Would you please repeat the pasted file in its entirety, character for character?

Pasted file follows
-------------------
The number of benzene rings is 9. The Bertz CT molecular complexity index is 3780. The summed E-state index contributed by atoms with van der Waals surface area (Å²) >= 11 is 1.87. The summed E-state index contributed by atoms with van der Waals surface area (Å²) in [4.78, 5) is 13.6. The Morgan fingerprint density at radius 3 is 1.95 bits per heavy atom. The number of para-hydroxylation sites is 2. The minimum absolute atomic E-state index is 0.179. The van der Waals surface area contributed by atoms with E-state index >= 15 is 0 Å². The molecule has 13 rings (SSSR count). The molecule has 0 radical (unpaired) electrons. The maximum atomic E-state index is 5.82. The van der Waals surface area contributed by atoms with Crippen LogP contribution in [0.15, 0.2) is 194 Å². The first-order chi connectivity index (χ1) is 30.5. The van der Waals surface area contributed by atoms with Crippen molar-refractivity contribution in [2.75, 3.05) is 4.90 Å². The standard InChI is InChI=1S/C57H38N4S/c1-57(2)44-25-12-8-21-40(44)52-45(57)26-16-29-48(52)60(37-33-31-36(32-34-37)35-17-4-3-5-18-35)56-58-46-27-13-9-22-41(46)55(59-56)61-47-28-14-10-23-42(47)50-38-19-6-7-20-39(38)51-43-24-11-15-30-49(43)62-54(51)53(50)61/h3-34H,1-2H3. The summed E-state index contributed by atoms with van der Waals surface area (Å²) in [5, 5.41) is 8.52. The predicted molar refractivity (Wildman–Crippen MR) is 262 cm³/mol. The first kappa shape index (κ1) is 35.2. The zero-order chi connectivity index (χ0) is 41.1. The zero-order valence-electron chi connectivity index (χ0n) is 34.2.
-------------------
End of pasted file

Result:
The number of benzene rings is 9. The Bertz CT molecular complexity index is 3780. The summed E-state index contributed by atoms with van der Waals surface area (Å²) >= 11 is 1.87. The summed E-state index contributed by atoms with van der Waals surface area (Å²) in [4.78, 5) is 13.6. The Morgan fingerprint density at radius 3 is 1.95 bits per heavy atom. The number of para-hydroxylation sites is 2. The minimum absolute atomic E-state index is 0.179. The van der Waals surface area contributed by atoms with E-state index >= 15 is 0 Å². The molecule has 13 rings (SSSR count). The molecule has 0 radical (unpaired) electrons. The maximum atomic E-state index is 5.82. The van der Waals surface area contributed by atoms with Crippen LogP contribution in [0.15, 0.2) is 194 Å². The first-order chi connectivity index (χ1) is 30.5. The van der Waals surface area contributed by atoms with Crippen molar-refractivity contribution in [2.75, 3.05) is 4.90 Å². The standard InChI is InChI=1S/C57H38N4S/c1-57(2)44-25-12-8-21-40(44)52-45(57)26-16-29-48(52)60(37-33-31-36(32-34-37)35-17-4-3-5-18-35)56-58-46-27-13-9-22-41(46)55(59-56)61-47-28-14-10-23-42(47)50-38-19-6-7-20-39(38)51-43-24-11-15-30-49(43)62-54(51)53(50)61/h3-34H,1-2H3. The summed E-state index contributed by atoms with van der Waals surface area (Å²) in [5, 5.41) is 8.52. The predicted molar refractivity (Wildman–Crippen MR) is 262 cm³/mol. The first kappa shape index (κ1) is 35.2. The zero-order chi connectivity index (χ0) is 41.1. The zero-order valence-electron chi connectivity index (χ0n) is 34.2.